| New Zealand's Hamish Bennett during practice, in Chennai, on Saturday. (AP) |
Chennai: Even though low on confidence after a losing spree in the run-up to the World Cup, New Zealand are unlikely to face any real threat from Kenya when the two teams clash in their opening Group 'A' league match, here, Sunday.
Under their newly-appointed coach John Wright, the Black Caps would be keen to regain confidence, having lost 14 of their last 17 one-day International matches, including 10 in the subcontinent which has exposed their inability to play on the turning wickets in this part of the world.
Since their arrival here last Thursday, they have been candid in admitting their weakness in coping with the subcontinental conditions, particularly against spin, which was evident in their collapse after a good start in a warm-up game against India that they lost by 117 runs.
On the eve of their opening match against Kenya, they seemed to be in a doubtful frame of mind, considering the remarks made by wicketkeeper-batsman Brendon McCullum Friday that a confidence crisis is dogging the team after their meek surrender to Indian spin bowling.
And even though his teammate Martin Guptill expressed hope of the team bouncing back ahead of their first World Cup game, but there is little doubt that confidence in the New Zealand camp is at its lowest.
But all said and done, the New Zealanders, who have had mixed luck in practice games — winning against Ireland in the first game, only to be comprehensively beaten by the co-hosts India in the next — still start as favourites against the Kenyans Sunday.
The tide is expected to turn in the Black Caps favour sooner than later with Wright — who was the coach of the Indian side from 2000-05 — having loads of experience in subcontinental conditions, working hard with the team, besides bowling coach Allan Donald making significant contributions. But the Black Caps have to be wary of the Kenyan side, which has caused a few upsets in the show-piece event in the past.
The African nation shocked the West Indies on their debut in the 1996 World Cup at Pune and then ran over Sri Lanka in 2003 on way to their lone semi-final appearance, thanks to the walk-over awarded after New Zealand refused to play in Nairobi, citing security concerns.
Since then, however, Kenyan cricket has been on a down-slide, besieged by problems in domestic set-up.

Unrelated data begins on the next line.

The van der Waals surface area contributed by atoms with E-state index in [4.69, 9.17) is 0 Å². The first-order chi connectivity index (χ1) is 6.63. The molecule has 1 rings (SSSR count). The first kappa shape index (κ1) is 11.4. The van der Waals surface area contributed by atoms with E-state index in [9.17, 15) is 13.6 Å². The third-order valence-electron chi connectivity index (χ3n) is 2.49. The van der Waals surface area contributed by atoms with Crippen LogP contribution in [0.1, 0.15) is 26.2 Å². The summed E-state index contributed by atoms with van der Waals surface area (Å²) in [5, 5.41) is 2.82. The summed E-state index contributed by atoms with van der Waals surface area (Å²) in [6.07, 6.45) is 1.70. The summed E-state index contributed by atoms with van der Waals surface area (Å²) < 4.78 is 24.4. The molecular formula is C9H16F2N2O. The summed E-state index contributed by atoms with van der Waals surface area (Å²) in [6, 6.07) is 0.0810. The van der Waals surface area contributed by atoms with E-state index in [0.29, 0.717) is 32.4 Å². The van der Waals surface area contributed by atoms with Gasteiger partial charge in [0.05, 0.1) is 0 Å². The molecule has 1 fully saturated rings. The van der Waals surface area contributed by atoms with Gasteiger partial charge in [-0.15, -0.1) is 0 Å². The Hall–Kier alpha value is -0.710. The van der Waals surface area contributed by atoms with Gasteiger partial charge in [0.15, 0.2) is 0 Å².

The present team, boosted by the return of veteran Steve Tikolo, won against Afghanistan and Ireland in Dubai, but lost to the Netherlands and West Indies in Colombo in both their warm-up ties.
Going by their strengths, Kenyas realistic chance of registering a victory appears to be only against Canada in group stage but anything beyond that would be a bonus for them, considering defending champions Australia, Pakistan, Sri Lanka and Zimbabwe being the other teams in the group.
Ahead of Sundays game, the Black Caps can take heart from the fact that their attacking batsmen — McCullum, Jesse Ryder, Ross Taylor and Guptill — are all in form.
But they would certainly have to work on their bowling if they want to go beyond the quarter finals. Their pace attack led by Kyle Mills, Jacob Oram and Tim Southee is a suspect against stroke-makers on the subcontinental pitches, bringing to fore the void caused by the retirement of speedster Shane Bond.
The spin department also lacks the teeth, although it will be spearheaded by captain Daniel Vettori, who opted out of the warm-up match against India. Newcomer Luke Woodcok and Nathan McCullum also do not add much variety.
Nathans availability for the match depends on his fitness after being discharged from hospital after being under observation for two days with high temperature.
However, captain Daniel Vettori said: He is confident that he can take part in Sundays match. However, I do not want to take a risk with him since he is required for the full tournament, .
Kenya would be banking on the experience of 39-year-old all-rounder Tikolo and medium-pacer Thomas Odoyo, both of whom are playing in their fifth World Cup.